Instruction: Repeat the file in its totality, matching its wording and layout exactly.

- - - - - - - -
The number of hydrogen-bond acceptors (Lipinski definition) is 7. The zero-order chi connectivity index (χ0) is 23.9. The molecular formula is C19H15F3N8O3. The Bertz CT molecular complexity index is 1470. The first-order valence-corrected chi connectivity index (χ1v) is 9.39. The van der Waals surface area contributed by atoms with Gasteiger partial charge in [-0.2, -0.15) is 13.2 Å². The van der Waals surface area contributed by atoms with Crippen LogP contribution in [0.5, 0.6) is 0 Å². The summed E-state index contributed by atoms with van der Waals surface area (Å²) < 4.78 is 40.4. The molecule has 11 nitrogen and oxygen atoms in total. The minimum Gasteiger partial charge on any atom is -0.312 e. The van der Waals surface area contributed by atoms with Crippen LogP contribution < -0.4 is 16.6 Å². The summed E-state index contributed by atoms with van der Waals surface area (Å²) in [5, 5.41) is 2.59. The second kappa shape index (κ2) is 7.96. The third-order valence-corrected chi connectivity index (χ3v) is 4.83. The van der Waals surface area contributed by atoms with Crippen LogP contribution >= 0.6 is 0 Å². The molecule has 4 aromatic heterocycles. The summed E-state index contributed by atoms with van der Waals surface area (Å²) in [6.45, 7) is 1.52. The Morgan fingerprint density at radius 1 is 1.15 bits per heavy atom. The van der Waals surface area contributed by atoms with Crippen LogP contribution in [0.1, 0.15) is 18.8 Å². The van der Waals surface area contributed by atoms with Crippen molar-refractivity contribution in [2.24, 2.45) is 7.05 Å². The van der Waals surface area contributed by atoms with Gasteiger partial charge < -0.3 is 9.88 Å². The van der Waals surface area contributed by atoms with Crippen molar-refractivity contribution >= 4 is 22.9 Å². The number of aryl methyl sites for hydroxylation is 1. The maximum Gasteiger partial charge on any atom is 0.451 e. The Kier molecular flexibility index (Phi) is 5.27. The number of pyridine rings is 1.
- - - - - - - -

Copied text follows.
The number of hydrogen-bond acceptors (Lipinski definition) is 7. The zero-order chi connectivity index (χ0) is 23.9. The molecular formula is C19H15F3N8O3. The Bertz CT molecular complexity index is 1470. The first-order valence-corrected chi connectivity index (χ1v) is 9.39. The van der Waals surface area contributed by atoms with Gasteiger partial charge in [-0.2, -0.15) is 13.2 Å². The van der Waals surface area contributed by atoms with Crippen LogP contribution in [0.5, 0.6) is 0 Å². The summed E-state index contributed by atoms with van der Waals surface area (Å²) < 4.78 is 40.4. The molecule has 11 nitrogen and oxygen atoms in total. The minimum Gasteiger partial charge on any atom is -0.312 e. The van der Waals surface area contributed by atoms with Crippen LogP contribution < -0.4 is 16.6 Å². The summed E-state index contributed by atoms with van der Waals surface area (Å²) in [5, 5.41) is 2.59. The second kappa shape index (κ2) is 7.96. The third-order valence-corrected chi connectivity index (χ3v) is 4.83. The van der Waals surface area contributed by atoms with Crippen LogP contribution >= 0.6 is 0 Å². The molecule has 4 aromatic heterocycles. The summed E-state index contributed by atoms with van der Waals surface area (Å²) in [6.45, 7) is 1.52. The Morgan fingerprint density at radius 1 is 1.15 bits per heavy atom. The van der Waals surface area contributed by atoms with Crippen LogP contribution in [0.1, 0.15) is 18.8 Å². The van der Waals surface area contributed by atoms with Crippen molar-refractivity contribution in [2.24, 2.45) is 7.05 Å². The van der Waals surface area contributed by atoms with Gasteiger partial charge < -0.3 is 9.88 Å². The van der Waals surface area contributed by atoms with Crippen molar-refractivity contribution >= 4 is 22.9 Å². The number of aryl methyl sites for hydroxylation is 1. The maximum Gasteiger partial charge on any atom is 0.451 e. The Kier molecular flexibility index (Phi) is 5.27. The number of pyridine rings is 1.